Thursday, 10 January 2013

Resolutions for 2013

Have You Made YOUR Resolutions for 2013?
Are You Still Holding to Them

We've now rung in the new year; the sound of the bells is quickly fading into the past.  Funny how most people who resolve to do something different in the new year focus frequently on health (lose weight, hit the gym, make better life choices.)  I always notice at my company gym a spike in people the first weeks of the year; the numbers gradually fall off as if a computer-simulated validation of a Weibull survival model is being run.

Today, came across an interesting, related article from the Institutes of Medicine examining life expectancy in the US compared to benchmark countries in the OECD "high income" cohort.

The long and short of it is, compared to other wealthy nations, Americans OVER the age of 80 have very good health, if expected life years is used as a proxy measure.  Those under 70, not so much, and indeed, for Americans less than 50, life expectancy is the worst of the high income group.  The data are shown graphically below:

I've seen various indictments of our way of life, our health care system, and other choices, but I've never seen the data put quite this way.  The implications are striking.

Think of life expectancy.  In mathematical terms, survival is usually modelled using what are called exponential family models.  These are parametric mathematical functions most frequently involving two main parameters (usually mu - the mean describing the location and sigma - the standard deviation describing the shape), though often, the two are the same (various 'chi-square' functions, the 'poisson' distribution).  Amongst their properties, one is the so-called "memory-free" property, which is to say, the expected outcome (in the case of survival time) at time t=t1 is essentially the same as it was at time t=t0.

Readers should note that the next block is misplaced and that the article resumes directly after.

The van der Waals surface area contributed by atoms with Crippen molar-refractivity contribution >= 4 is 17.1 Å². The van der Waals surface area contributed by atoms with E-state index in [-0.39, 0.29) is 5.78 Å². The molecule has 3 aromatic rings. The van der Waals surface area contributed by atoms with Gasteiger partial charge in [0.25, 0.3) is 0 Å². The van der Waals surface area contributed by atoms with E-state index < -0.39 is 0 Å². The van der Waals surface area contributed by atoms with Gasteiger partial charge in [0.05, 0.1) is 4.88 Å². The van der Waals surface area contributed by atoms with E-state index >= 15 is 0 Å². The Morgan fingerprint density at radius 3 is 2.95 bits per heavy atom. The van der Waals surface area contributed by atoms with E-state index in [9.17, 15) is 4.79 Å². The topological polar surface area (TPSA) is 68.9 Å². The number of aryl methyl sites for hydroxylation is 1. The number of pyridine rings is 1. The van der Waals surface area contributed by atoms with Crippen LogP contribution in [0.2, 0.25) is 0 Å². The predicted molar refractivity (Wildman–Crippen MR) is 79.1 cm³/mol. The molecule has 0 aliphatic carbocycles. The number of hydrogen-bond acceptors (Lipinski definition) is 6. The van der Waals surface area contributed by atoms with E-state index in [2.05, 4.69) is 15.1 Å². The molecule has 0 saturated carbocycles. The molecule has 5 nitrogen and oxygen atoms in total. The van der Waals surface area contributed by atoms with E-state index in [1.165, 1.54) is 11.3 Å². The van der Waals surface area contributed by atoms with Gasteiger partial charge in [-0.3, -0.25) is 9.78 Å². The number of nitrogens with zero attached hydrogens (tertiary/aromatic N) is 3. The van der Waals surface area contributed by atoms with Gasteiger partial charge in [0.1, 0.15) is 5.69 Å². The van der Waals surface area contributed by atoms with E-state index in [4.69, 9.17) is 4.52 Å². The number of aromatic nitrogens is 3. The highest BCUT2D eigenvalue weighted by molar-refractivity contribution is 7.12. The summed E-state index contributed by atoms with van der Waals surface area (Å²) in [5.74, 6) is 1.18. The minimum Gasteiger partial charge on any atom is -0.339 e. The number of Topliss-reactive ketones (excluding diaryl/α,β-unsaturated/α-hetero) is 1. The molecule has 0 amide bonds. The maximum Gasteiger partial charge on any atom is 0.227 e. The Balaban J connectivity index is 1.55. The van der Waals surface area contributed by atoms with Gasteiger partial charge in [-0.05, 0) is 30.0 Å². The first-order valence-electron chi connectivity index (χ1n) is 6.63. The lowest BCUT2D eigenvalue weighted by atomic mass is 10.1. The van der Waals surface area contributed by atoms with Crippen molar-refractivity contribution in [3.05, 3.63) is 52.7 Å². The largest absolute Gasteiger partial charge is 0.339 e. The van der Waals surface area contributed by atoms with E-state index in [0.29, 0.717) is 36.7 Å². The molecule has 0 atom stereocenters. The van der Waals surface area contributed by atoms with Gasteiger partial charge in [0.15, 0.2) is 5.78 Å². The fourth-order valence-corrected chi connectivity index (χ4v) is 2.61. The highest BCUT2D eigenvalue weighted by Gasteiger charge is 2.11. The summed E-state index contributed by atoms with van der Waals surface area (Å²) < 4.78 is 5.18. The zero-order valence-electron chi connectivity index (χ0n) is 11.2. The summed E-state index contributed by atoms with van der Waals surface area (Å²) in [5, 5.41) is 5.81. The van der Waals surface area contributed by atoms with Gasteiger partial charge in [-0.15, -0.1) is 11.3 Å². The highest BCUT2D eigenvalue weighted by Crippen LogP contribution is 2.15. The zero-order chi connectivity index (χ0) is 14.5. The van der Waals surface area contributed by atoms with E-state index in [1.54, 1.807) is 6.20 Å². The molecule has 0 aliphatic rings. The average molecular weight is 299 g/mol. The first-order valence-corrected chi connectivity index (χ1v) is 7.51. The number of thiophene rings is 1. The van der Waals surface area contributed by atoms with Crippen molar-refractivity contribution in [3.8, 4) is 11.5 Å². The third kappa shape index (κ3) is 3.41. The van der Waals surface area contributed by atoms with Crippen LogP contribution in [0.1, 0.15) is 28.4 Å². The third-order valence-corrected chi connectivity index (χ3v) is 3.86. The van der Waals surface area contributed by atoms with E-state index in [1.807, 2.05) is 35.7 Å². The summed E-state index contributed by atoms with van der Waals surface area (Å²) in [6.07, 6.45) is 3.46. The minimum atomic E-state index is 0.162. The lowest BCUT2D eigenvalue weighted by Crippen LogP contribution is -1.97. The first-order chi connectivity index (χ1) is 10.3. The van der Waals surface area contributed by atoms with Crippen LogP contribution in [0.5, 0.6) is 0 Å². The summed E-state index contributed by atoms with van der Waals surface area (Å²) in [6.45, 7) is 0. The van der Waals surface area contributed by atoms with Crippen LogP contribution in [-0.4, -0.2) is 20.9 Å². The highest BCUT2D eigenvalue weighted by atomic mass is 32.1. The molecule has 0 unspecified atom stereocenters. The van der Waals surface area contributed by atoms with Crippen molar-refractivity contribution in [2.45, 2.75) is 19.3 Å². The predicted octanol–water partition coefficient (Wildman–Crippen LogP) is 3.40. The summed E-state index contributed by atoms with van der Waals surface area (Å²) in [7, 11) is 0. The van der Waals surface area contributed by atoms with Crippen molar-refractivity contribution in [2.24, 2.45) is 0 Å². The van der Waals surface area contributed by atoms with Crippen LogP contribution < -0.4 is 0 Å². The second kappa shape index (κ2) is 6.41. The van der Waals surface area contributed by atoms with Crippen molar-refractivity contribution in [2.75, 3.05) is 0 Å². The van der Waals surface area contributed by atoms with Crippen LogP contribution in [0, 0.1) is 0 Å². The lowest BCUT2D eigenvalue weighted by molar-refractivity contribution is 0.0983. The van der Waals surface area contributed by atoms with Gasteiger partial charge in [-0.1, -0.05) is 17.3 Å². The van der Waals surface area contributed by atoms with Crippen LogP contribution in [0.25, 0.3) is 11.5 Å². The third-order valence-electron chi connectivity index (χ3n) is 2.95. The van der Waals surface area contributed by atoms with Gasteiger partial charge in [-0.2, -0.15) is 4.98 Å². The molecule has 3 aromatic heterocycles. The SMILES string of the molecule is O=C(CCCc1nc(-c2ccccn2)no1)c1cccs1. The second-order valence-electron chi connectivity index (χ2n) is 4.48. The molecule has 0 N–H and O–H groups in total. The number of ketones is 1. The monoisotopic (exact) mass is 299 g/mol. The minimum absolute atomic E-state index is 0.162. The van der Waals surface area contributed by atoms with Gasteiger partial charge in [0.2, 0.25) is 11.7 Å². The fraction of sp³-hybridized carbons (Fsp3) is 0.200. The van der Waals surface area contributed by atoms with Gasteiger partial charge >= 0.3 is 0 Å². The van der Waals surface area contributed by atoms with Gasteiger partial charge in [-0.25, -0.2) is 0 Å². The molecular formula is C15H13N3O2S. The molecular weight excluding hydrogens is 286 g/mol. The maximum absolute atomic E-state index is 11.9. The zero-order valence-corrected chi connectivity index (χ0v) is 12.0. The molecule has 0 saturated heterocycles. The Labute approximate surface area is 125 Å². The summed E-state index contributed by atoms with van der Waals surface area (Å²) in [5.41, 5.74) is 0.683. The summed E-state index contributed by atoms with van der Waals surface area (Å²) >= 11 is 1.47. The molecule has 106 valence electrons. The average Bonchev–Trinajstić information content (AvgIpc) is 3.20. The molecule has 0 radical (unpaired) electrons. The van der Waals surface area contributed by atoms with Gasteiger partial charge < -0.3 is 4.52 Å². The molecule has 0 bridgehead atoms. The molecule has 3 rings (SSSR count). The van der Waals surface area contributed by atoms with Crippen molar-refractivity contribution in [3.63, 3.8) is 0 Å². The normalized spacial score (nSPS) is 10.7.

Put simply, if you live to be age 65, your chances of survival to 66 are more or less the likelihood that you would have survived from age  64 to age 65.  Your expectation of dying oddly does not increase in the coming year.  This goes on, irrespective of whether one is 65 or 95.

It's an oversimplification, and not quite true in the real world, but it's instructive.

So, what we see in the US is, IF we can somehow survive middle age, we rise to the top of the distribution of "health."  But before that, watch out.

How can this be?  What is it that is leading to such poor mid and early-life outcomes?  There is not an apparent skew in the data above between men and women, so oft-cited conjectures (young male violence, acting out fantasies from "Fast and the Furious: Tokyo Drift") seem suspicious.

Here are some further data from the IOM:

One thing we see is that perinatal conditions and "injuries" (both unintentional - I presume including traffic accidents and getting shot) show high odds ratios for American men and women.  Unsurprisingly, CVD pops up for both.  

The bottom line is both American men and women see years of life reduced by nearly a year BEFORE AGE 50 compared to our peers in similar, wealthy nations.

In 2013, try to live a healthier life.  Keep to the gym (though, don't race there in your car and try not to drop a weight on your head).  And for heaven's sake, do NOT emulate "Jackass" or "Honey Boo Boo."